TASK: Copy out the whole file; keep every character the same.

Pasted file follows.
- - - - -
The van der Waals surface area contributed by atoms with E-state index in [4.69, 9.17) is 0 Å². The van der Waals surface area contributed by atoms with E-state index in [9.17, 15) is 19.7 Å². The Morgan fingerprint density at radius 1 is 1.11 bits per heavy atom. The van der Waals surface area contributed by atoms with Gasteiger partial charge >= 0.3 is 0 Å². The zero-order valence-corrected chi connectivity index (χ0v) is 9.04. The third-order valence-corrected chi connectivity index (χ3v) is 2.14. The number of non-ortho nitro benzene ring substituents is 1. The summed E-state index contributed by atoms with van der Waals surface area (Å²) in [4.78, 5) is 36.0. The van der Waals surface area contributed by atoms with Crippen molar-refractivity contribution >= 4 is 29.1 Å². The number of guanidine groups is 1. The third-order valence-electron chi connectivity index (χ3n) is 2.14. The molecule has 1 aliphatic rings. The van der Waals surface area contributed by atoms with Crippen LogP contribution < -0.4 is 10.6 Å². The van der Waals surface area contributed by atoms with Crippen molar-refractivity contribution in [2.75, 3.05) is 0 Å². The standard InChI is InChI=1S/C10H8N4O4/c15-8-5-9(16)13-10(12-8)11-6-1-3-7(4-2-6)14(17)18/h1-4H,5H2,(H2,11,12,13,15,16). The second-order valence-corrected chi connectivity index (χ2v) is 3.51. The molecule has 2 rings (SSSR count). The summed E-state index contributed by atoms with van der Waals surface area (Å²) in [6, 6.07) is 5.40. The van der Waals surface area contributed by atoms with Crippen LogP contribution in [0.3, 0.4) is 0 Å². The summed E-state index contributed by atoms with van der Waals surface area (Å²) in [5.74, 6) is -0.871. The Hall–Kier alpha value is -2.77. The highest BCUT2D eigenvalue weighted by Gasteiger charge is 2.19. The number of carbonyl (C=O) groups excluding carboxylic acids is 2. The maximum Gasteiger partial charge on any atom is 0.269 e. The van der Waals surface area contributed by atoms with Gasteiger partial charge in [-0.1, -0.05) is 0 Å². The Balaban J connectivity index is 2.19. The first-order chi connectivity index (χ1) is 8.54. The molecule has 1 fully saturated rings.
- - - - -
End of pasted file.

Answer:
The van der Waals surface area contributed by atoms with E-state index in [4.69, 9.17) is 0 Å². The van der Waals surface area contributed by atoms with E-state index in [9.17, 15) is 19.7 Å². The Morgan fingerprint density at radius 1 is 1.11 bits per heavy atom. The van der Waals surface area contributed by atoms with Gasteiger partial charge >= 0.3 is 0 Å². The zero-order valence-corrected chi connectivity index (χ0v) is 9.04. The third-order valence-corrected chi connectivity index (χ3v) is 2.14. The number of non-ortho nitro benzene ring substituents is 1. The summed E-state index contributed by atoms with van der Waals surface area (Å²) in [4.78, 5) is 36.0. The van der Waals surface area contributed by atoms with Crippen molar-refractivity contribution >= 4 is 29.1 Å². The number of guanidine groups is 1. The third-order valence-electron chi connectivity index (χ3n) is 2.14. The molecule has 1 aliphatic rings. The van der Waals surface area contributed by atoms with Crippen LogP contribution < -0.4 is 10.6 Å². The van der Waals surface area contributed by atoms with Crippen molar-refractivity contribution in [2.75, 3.05) is 0 Å². The standard InChI is InChI=1S/C10H8N4O4/c15-8-5-9(16)13-10(12-8)11-6-1-3-7(4-2-6)14(17)18/h1-4H,5H2,(H2,11,12,13,15,16). The second-order valence-corrected chi connectivity index (χ2v) is 3.51. The molecule has 2 rings (SSSR count). The summed E-state index contributed by atoms with van der Waals surface area (Å²) in [6, 6.07) is 5.40. The van der Waals surface area contributed by atoms with Crippen LogP contribution in [0.3, 0.4) is 0 Å². The summed E-state index contributed by atoms with van der Waals surface area (Å²) in [5.74, 6) is -0.871. The Hall–Kier alpha value is -2.77. The highest BCUT2D eigenvalue weighted by Gasteiger charge is 2.19. The number of carbonyl (C=O) groups excluding carboxylic acids is 2. The maximum Gasteiger partial charge on any atom is 0.269 e. The van der Waals surface area contributed by atoms with Gasteiger partial charge in [-0.1, -0.05) is 0 Å². The Balaban J connectivity index is 2.19. The first-order chi connectivity index (χ1) is 8.54. The molecule has 1 fully saturated rings.